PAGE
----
More good news, right?  Of course, this news is far from the real news we want to see:  Darkover to the screen!  But it’s a big jump in the right direction!  Marion Zimmer Bradley is one of the most important authors in SF/F and one who well deserves a debut on our television screens.  Let’s hope this comes true!

And Darkover does seem to be in good hands:  Ilene Kahn Power is perhaps best known for producing TV Movies and miniseries, such as TrafficGia, Buffalo Soldiers, and Roswell.  Elizabeth Stanley produced The Dark Path Chronicles and Trailers From Hell.  We wish them all the success in the world for bringing this to the small screen! has some quotes from Power and Stanley, which might be of interest to you all, in part because they demonstrate a certain love for the books on the part of the now-producers.  I think it takes a bit of love to make something like this work, don’t you?

Flick Bits: Terry Brooks’ Magic Kingdom For Sale Optioned!

31 Jan

From the man himself:

Warner Brothers has optioned Terry Brooks’ best-selling MAGIC KINGDOM OF LANDOVER series of books for Akiva Goldsman’s Weed Road Pictures and Andy Cohen’s Grade A Entertainment. Goldsman and Cohen will produce with Weed Road’s Kerry Foster and Alex Block overseeing for Weed Road. Warner Brothers’ Matt Cherniss brought the book series into the studio and will run point. Brooks was represented by Anne Sibbald of Janklow & Nesbit Associates.

Weed Road is in preproduction on A WINTER’S TALE written and to be directed by Goldsman. Recent credits include PARANORMAL ACTIVITY 3 and FAIR GAME.

Cohen last produced UNTRACEABLE starring Diane Lane. He’s currently working on the stage show, HEATHERS – THE MUSICAL and the indie film, IN SIGHT.

I’ve said it before:  this kind of news always makes me grin.  Brooks is a widely read author.  While I haven’t read any of his novels, I did read his book about writing, which I found incredibly fascinating (more autobiography than writing text).  If you’re of the writing persuasion, I’d recommend it.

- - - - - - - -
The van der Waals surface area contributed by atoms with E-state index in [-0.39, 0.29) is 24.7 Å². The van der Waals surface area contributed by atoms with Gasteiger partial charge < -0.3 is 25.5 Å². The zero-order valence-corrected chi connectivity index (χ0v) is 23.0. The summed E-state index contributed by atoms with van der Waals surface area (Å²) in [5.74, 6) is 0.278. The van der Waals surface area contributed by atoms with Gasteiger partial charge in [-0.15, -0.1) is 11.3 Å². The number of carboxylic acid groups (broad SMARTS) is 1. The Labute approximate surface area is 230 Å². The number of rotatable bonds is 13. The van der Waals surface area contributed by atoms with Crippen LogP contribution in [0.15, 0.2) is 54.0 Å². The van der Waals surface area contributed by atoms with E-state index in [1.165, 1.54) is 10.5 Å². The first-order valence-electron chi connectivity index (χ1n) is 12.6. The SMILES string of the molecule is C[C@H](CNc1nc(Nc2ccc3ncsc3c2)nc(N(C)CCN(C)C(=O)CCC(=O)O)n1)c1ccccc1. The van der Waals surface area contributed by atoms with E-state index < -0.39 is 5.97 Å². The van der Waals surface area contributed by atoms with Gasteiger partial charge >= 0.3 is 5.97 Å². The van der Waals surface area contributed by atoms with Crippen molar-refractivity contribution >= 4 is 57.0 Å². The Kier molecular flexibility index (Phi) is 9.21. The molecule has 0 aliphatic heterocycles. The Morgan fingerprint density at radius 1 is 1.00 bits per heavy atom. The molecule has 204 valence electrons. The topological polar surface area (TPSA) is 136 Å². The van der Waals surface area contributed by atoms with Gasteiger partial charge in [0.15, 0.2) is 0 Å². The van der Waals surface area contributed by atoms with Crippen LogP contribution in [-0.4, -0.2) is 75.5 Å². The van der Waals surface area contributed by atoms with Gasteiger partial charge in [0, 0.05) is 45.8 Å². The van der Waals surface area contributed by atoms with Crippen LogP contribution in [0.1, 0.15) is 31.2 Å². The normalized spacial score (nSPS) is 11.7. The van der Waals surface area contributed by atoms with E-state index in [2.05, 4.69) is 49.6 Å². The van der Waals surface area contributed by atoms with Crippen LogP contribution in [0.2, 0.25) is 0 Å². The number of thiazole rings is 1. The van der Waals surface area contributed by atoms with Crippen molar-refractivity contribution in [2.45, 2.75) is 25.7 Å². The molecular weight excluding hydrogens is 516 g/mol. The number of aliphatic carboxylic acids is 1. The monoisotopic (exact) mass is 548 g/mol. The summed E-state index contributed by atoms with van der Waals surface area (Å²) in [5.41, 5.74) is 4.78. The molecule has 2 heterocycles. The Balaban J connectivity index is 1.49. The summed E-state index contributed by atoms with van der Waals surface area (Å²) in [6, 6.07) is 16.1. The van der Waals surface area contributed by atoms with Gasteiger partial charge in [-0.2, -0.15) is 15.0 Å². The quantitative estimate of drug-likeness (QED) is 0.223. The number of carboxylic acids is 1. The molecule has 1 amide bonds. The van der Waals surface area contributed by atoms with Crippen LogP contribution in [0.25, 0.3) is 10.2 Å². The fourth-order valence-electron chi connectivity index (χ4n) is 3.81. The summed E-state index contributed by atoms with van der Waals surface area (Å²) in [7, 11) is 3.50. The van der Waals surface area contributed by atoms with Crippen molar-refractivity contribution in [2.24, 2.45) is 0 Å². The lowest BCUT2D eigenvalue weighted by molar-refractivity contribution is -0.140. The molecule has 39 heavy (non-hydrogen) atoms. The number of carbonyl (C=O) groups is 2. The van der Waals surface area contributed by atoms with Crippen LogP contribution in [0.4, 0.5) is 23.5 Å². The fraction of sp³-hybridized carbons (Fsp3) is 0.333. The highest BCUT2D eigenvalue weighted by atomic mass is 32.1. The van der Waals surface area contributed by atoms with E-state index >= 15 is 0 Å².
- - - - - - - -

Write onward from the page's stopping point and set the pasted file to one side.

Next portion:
And since I haven’t read Brooks’ novels, I have to ask:

Have any of you read them?  If so, what did you think?  Do you think Magic Kingdom For Sale will make a good movie?

The comments are open to all of you!

Flick Bits: Tad Williams’ Otherland + Warner Bros. = Feature Film (Your Thoughts?)

21 Jan

If you haven’t heard already, Warner Bros. has acquired the rights to Tad Williams’ science fiction series (Otherland).  From Variety:

Warner Bros. is heading to “Otherland,” acquiring feature rights to Tad Williams’ sci-fi book series and setting it up with Dan Lin to produce.

Studio has tapped John Scott III to script the film, based on the four books published by DAW-Penguin USA between 1996 and 2001 as “City of Golden Shadow,” “River of Blue Fire,” “Mountain of Black Glass” and “Sea of Silver Light.”

Good news?  You bet.  Some of the folks attached to this project have been involved in Sherlock HolmesSherlock Holmes:  Game of Shadows, Gangster Squad, Terminator Salvation, The Departed, etc.  John Scott III is currently penning an adaptation of Isaac Asimov’s Caves of Steel, which better turn out great if he knows what’s good for him…

The good thing about this is that it shows how valuable SF/F has become to the Hollywood community.  There have been so many announcements for pending or currently-being-produced adaptations in the last five years that it’s rather surprising there are any properties left to snatch up (hyperbole police, anyone?).  And if we’re really lucky, maybe Philip K. Dick won’t be the only classic SF/F author to have over 10 of his works adapted for the small or big screen (I’ve intentionally taken H. G. Wells and Jules Verne out of the equation because, from a generic standpoint, they are only SF/F authors in retrospect; science fiction was not codified as a generic tradition until decades after Well and Verne had released their most popular genre works.  But you can ignore me on this point and include Wells and Verne as high contenders for the SF/F-author-with-the-most-film-adaptations Award.)

In any case, Tad Williams is a fairly recent author.  I haven’t read any of his work, but I’m told he’s quite good.  Have any of you readers/listeners read the Otherland series?  Do you think it will make a good movie?  Why or why not?

More importantly:  what do you all think about all these film adaptation announcements?